“Walk,” he says, “Me walk.” He makes the same motion with his fingers that I had
done earlier.
“You, Me, walk Cape Town.”

As this strange conversation continues we reach and pass the first few houses.
Other children are running across the open patches of ground. When they reach
the fence they stop and shout at my companions. The reaction is not friendly and
some scorn and some needling are thrown back and forth.


Philip is keen to tell me something and keeps pointing ahead saying, “Me come, me
Without a word of good-bye everyone departs, climbing the fence and disappearing
into the houses on my left. Those at the fence on my right wander off more slowly
back across the veldt. Before they do one them holds out his hand and shouts for
money. I shake my head and with a feeling of relief at being on my own again,
continue down the road.
I make up my mind to walk through the settlement and only stop for lunch once I
am clear of people on the other side.

Then my blood runs cold and everything else is blocked out by a shout I hear from
behind me....
“Kill the Boer! Kill the Boer!”
I turn to meet whatever it is that is coming and there is nothing, only three
children standing on the wires of the fence. The older children are far away,
moving towards the distant houses.
One of those on the fence waves her hand at me and the others climb down and
shout again, “Kill the Boer!”
I laugh and wave back, “Kill the Boer!” I shout.
This is obviously the right thing to say as they respond excitedly. The oldest is not
more than six years old.
It is sad that the only English words they know have been gleaned from a bitter
heritage indeed. I do not believe for a minute that they have any idea of what they
are saying.
They see a white man and they wish to strut out their knowledge of a white man‟s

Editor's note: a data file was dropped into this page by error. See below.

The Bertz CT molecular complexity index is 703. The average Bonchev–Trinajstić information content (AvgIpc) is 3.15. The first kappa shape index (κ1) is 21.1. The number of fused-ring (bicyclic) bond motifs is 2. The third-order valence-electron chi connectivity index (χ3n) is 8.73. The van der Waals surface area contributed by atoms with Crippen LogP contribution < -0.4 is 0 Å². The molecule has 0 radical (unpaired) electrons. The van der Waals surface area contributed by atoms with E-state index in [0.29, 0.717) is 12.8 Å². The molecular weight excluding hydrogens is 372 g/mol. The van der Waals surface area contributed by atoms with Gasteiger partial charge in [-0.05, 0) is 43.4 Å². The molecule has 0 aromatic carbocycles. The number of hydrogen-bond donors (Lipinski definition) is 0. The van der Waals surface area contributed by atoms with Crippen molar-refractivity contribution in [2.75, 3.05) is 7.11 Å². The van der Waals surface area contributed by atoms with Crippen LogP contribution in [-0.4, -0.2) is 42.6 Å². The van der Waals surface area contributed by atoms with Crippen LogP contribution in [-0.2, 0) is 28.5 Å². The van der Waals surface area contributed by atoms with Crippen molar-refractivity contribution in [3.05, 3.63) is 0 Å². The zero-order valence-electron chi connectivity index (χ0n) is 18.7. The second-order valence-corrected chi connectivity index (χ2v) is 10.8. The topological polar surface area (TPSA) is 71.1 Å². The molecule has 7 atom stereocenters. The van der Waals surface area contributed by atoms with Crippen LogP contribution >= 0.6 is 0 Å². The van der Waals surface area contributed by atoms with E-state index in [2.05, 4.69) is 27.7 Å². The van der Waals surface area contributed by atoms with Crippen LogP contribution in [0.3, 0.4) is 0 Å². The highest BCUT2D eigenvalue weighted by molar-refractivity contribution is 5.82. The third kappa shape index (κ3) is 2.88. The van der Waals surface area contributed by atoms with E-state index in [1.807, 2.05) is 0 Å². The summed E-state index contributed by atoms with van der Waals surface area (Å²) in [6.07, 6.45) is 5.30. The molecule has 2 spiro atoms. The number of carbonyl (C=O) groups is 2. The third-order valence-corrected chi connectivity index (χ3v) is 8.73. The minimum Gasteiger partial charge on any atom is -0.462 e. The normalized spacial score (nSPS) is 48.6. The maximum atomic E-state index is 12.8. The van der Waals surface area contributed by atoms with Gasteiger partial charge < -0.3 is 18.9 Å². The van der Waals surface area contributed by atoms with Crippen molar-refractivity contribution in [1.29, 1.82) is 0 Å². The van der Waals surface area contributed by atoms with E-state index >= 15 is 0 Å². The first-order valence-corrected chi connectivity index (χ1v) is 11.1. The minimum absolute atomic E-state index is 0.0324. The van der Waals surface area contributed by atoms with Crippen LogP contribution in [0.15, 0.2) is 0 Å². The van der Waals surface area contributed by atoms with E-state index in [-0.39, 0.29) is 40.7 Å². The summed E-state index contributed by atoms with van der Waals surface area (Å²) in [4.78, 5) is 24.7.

It makes me stop and think. I love children and believe with all my heart that their
innocence and pleasure in life is a direct gift from God.
If there is anything that condemns our modern lifestyle it is the loss of this love of
life as we slowly mature. How privileged we are if we can extend some of this
simplicity and faith into our adult years.

I get through the township without further incident but as I move out of town on
the other side I am again surrounded by my gang of boys.
Now I know what Philip was trying to tell me, “Me come,” he said, and he has.
I cannot unpack my bag to eat. There are too many little bits and pieces and too
many little fingers around me to be able to control what might happen. Natural
curiosity or sly manipulation, I know that they will want to dig and scratch
through everything once the backpack is opened. I have at least two days still to go
before I can replenish my meager stores and must hoard everything carefully. At
the same time I cannot trail this bunch of unknowns out into the bush where I
would be totally at their mercy if, and I feel it is an unlikely if, they were to decide
that my belongings were worth taking by force.
On the far side of the road there is a tree and some shade. I cross over to it and tell